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Mini-round of layoffs at The Dallas Morning News

Discussion in 'Journalism topics only' started by FileNotFound, Mar 29, 2018.

  1. Twirling Time

    Twirling Time Well-Known Member

  2. Twirling Time

    Twirling Time Well-Known Member

  3. HanSenSE

    HanSenSE Well-Known Member

    Still working, and his heart is in the right place.

  4. LanceyHoward

    LanceyHoward Well-Known Member

    I think these posts about whether readers care about local news any longer are interesting, and irrelevant. In the "Golden Age" (pick a year) advertising was typically 80% of revenues. And there was not a daily newspaper in the United States that could have survived only on subscription revenues. And the advertisers have never given a a damn about the importance of local journalism, just as they do not now. The difference is that 30 years ago a newspaper was basically the only way to reach consumers in a market. New technology has allowed advertisers to more efficiently and cheaply reach their customers. That is why the newspaper industry is going to hell in a hand basket.
  5. FileNotFound

    FileNotFound Well-Known Member

  6. JRoyal

    JRoyal Well-Known Member

    Which is the exact point I made three posts before the one you quoted. It wasn't suggesting that newspapers ever survived on subscription revenues, so you kinda missed the point. But losing subscribers does drive down ad rates, which means that the advertisers that are sticking around are paying less, which means less revenue, which means another stream gone. So, yeah, whether people find the local newspaper relevant and interesting and are willing to subscribe still remains relevant. I'd argue these days it's even more relevant in some ways. In the old days, a LOT of people stayed subscribed to the local paper because they wanted to get the Sunday ads and the grocery ads in the middle of the week. Single copy sales were big the days those ran and when the help wanted and real estate ads ran (sometimes Sunday, sometimes spread out to Saturday or another day). Now, they get most of that online, so without value in local news, there's far less of a need to subscribe. And with that reality, we're in an era where more and more we're having to abandon the old, ad-based revenue model, and the only way to replace that is with subscriptions. That's mainly how the New York Times and Washington Post have grown recently (that and some creative advertising/news hybridization, which can be problematic). The difference is that now the push for a lot of outlets is pushing digital subscriptions while trying to hit a plateau with print subscribers. Except for a few national papers and a handful of local outlets, it's still an unproven strategy, and even in the places where it's worked, I'm not sold that it's a long-term solution because so many people don't see the value of news. The Times and Post have a lot of subscribers thanks to Trump, to be honest. When he leaves, who knows if those people stay.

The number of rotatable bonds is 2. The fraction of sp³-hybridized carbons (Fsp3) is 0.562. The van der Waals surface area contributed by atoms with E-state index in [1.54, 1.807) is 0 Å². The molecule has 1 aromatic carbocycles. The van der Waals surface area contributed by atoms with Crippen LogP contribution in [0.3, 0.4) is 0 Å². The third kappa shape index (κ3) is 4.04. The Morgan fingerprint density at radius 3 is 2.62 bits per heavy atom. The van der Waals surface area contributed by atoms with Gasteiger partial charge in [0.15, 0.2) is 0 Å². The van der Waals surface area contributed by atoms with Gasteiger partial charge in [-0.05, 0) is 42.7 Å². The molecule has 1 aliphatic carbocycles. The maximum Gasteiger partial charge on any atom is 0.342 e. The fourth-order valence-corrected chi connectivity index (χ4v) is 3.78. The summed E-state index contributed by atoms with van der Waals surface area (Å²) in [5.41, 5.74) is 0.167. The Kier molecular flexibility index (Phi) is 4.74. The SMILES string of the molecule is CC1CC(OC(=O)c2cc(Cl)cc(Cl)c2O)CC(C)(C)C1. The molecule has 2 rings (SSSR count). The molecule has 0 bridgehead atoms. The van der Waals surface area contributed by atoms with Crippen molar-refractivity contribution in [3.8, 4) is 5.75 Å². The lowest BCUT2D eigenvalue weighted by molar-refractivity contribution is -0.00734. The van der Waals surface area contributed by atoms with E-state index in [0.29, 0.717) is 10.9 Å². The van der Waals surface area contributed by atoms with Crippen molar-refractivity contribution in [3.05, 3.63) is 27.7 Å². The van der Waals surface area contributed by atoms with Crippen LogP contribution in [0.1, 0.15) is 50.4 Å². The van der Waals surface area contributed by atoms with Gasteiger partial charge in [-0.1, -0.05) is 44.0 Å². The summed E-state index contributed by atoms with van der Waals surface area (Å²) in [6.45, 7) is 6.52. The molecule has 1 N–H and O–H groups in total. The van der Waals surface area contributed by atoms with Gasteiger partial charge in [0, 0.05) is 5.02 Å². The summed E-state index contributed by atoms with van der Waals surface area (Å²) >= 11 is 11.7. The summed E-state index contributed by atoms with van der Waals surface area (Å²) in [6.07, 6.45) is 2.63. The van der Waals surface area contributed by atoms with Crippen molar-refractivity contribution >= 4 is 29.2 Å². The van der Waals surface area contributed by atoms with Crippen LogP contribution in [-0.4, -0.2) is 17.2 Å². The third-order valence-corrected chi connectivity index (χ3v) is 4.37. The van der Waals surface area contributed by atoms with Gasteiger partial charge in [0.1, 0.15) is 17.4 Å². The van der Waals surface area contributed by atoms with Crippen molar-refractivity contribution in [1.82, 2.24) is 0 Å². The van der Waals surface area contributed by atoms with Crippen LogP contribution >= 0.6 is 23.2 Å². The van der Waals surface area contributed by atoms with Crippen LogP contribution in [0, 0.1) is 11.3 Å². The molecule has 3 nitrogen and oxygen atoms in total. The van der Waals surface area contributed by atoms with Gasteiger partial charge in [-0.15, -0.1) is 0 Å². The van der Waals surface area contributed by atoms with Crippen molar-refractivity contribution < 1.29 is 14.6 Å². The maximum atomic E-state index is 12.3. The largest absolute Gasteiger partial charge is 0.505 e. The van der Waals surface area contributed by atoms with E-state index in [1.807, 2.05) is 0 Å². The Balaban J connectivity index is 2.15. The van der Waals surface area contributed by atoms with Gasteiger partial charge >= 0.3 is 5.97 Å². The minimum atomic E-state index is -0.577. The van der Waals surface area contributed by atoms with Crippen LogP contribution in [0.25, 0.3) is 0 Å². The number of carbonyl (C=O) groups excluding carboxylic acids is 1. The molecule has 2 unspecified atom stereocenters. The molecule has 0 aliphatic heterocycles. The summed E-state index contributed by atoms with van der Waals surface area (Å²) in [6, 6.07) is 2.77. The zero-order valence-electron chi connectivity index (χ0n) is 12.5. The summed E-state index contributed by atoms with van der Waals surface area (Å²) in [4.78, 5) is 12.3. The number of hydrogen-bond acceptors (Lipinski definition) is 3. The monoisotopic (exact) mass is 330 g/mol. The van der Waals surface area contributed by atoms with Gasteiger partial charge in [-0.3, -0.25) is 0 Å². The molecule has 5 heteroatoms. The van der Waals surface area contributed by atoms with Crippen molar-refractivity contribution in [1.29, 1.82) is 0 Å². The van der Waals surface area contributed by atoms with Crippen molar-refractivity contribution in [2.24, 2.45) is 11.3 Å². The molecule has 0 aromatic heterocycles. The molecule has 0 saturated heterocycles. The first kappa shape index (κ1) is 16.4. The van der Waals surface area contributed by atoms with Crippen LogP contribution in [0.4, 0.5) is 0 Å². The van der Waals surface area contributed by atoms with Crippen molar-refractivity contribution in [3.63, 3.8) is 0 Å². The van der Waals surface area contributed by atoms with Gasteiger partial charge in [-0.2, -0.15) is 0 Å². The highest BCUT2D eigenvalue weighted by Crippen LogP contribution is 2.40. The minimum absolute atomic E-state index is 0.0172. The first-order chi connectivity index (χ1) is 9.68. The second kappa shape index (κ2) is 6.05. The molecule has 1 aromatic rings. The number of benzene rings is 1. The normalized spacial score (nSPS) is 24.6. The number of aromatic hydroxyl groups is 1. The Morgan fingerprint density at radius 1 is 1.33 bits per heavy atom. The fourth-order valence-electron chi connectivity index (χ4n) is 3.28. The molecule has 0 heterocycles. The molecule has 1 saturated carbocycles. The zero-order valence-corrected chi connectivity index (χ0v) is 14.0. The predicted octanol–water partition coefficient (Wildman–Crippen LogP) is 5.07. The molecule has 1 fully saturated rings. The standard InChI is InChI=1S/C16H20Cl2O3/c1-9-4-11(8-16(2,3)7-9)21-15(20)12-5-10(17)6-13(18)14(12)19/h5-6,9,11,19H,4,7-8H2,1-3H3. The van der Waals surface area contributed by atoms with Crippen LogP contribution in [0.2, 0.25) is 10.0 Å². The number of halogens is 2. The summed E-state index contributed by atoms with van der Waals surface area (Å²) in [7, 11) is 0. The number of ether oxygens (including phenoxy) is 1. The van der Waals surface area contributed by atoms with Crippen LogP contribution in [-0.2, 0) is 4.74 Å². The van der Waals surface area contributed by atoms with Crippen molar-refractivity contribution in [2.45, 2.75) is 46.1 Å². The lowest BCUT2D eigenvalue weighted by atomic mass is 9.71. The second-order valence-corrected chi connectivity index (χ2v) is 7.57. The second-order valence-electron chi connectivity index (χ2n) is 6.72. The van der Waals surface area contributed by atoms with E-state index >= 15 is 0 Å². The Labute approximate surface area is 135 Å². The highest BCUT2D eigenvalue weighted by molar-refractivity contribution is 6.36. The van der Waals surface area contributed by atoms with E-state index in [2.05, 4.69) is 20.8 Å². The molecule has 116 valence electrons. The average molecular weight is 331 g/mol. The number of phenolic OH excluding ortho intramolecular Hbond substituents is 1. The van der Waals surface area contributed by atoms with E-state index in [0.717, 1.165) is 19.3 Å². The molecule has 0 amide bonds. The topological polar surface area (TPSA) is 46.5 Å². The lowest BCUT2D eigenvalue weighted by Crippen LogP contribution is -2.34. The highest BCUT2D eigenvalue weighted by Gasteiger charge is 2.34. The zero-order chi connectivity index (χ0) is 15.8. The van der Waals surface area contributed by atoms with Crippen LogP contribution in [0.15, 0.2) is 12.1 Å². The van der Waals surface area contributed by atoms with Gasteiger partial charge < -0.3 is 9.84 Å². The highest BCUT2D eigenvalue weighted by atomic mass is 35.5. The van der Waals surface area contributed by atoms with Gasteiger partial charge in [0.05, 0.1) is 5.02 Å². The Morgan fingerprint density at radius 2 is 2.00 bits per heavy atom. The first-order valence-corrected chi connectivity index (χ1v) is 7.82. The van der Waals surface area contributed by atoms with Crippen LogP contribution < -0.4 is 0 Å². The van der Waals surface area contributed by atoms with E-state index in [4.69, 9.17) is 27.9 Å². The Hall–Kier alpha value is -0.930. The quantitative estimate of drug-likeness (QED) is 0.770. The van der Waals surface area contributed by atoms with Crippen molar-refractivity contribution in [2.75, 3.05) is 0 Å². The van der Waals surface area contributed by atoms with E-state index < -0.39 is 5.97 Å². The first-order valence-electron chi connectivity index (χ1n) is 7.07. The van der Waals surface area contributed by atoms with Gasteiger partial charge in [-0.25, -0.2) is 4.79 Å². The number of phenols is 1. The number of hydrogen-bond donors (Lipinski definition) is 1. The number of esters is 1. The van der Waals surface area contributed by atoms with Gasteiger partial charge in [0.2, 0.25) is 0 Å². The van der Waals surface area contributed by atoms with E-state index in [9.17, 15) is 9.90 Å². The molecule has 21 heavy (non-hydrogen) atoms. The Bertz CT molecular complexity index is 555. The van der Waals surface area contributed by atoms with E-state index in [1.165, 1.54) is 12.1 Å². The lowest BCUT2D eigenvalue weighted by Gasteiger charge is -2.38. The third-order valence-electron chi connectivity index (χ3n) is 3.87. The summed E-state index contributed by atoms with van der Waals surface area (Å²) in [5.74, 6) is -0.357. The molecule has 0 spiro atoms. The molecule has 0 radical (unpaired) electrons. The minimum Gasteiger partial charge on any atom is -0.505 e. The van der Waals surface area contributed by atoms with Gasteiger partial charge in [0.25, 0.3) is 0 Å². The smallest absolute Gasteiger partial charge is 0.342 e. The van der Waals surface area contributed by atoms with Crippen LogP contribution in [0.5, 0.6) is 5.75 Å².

7. Fredrick

    Fredrick Well-Known Member

    Amen Alma. This is it. Nobody is exempt from the layoff cause the suits must have their perks.
    Doc Holliday likes this.
  8. HanSenSE

    HanSenSE Well-Known Member

  9. Della9250

    Della9250 Well-Known Member

  10. Fran Curci

    Fran Curci Well-Known Member

    Yep -- this is incredible B.S. They're killing sections and adding syndicated copy. Less is more?
  11. Fredrick

    Fredrick Well-Known Member

    There's no chance in hell Fredrick will read that story from the publisher. It would mean Fredrick would have to sedate himself out of pure anger. Bless all hard-working journalists; a wish that the suits would reconsider their lots in life and treat the little guys/gals better!
  12. TexasVet

    TexasVet Active Member

    Here's a great example of why you should always be professional and not burn bridges, regardless. Former Mavs beat writer gets job with the team he covered. Probably a lot less stressful
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